Demolition and Excavation

Demolition and excavation go together like tea & honey. When you have an impending excavation project on the horizon, it is important to ask yourself whether this is simply a hole in need of digging in some soft soil, or something more extensive, like the installation of a swimming pool, the removal of a downed tree whose root system is still partially in the ground, or something of that nature. The devil, as they say, is in the details.

Once you have ascertained the exact nature of your excavation project, it's time to start calling excavation contractors. In addition to all the other good reasons not to make an excavation a DIY project (do you own a backhoe?), your excavation contractor can help you figure out how complex your project is, and whether or not both demolition and excavation are required, or just one of the two. While we're on the subject, "demolition" doesn't necessarily mean that explosives will be used in the course of completing your excavation project, though that's what most people take it to mean. In fact, the reason demolition and excavation are so often bundled together in a company's service offerings is because there is, more often than not, a great deal of undesired debris left over after whatever you're excavating is taken care of. For example, there may be pre-existing structures (like an old home, trees, or other obstacles) standing in the way of your project's completion. If you order a package containing both demolition and excavation - particularly a bulk excavation, which may or may not include demolition services - those pesky impediments will be gone before you can say "Wow! You're done already?"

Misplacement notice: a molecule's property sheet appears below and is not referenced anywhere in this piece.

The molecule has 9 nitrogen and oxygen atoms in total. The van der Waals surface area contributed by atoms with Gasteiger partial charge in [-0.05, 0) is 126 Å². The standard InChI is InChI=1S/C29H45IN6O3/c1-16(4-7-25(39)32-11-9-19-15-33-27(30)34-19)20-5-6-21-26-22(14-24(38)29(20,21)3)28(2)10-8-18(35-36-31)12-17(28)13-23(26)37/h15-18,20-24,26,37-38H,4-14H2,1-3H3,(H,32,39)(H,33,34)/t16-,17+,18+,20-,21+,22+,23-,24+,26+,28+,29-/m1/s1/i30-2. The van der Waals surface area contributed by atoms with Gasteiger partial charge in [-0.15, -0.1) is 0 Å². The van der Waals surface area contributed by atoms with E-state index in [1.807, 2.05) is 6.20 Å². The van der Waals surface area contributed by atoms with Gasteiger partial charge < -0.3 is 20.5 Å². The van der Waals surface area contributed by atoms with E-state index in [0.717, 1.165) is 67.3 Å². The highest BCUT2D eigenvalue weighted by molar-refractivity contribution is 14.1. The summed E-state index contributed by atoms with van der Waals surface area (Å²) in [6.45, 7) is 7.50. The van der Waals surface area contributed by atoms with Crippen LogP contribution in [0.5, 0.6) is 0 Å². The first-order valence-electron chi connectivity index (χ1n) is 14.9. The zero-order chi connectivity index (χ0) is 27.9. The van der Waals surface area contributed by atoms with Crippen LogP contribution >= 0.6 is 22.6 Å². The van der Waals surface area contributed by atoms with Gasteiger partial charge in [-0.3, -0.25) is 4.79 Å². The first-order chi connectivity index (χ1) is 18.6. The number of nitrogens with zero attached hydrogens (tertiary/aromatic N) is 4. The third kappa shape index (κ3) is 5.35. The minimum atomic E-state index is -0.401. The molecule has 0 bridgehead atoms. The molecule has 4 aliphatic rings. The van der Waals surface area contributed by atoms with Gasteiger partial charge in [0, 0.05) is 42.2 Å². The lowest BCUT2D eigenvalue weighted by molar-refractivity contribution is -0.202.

With all that said, demolition of an explosive nature is often used for larger, commercial projects. Whether it is using dynamite to bring down a building, or carving out a hole in solid rock or concrete, demolition and excavation of the subsequent crater can take a variety of forms.

This article is not meant to be a comprehensive primer. Rather, it is intended to provide a brief and general overview of the nature of demolition and excavation, and why someone might want to take advantage of it as a service. For more in-depth discussion and appraisal of your specific project needs, it is advised that you seek out a reputable excavation contractor. A simple Google search or a perusal of your phone book should be sufficient to put you in contact with many contractors in your area.

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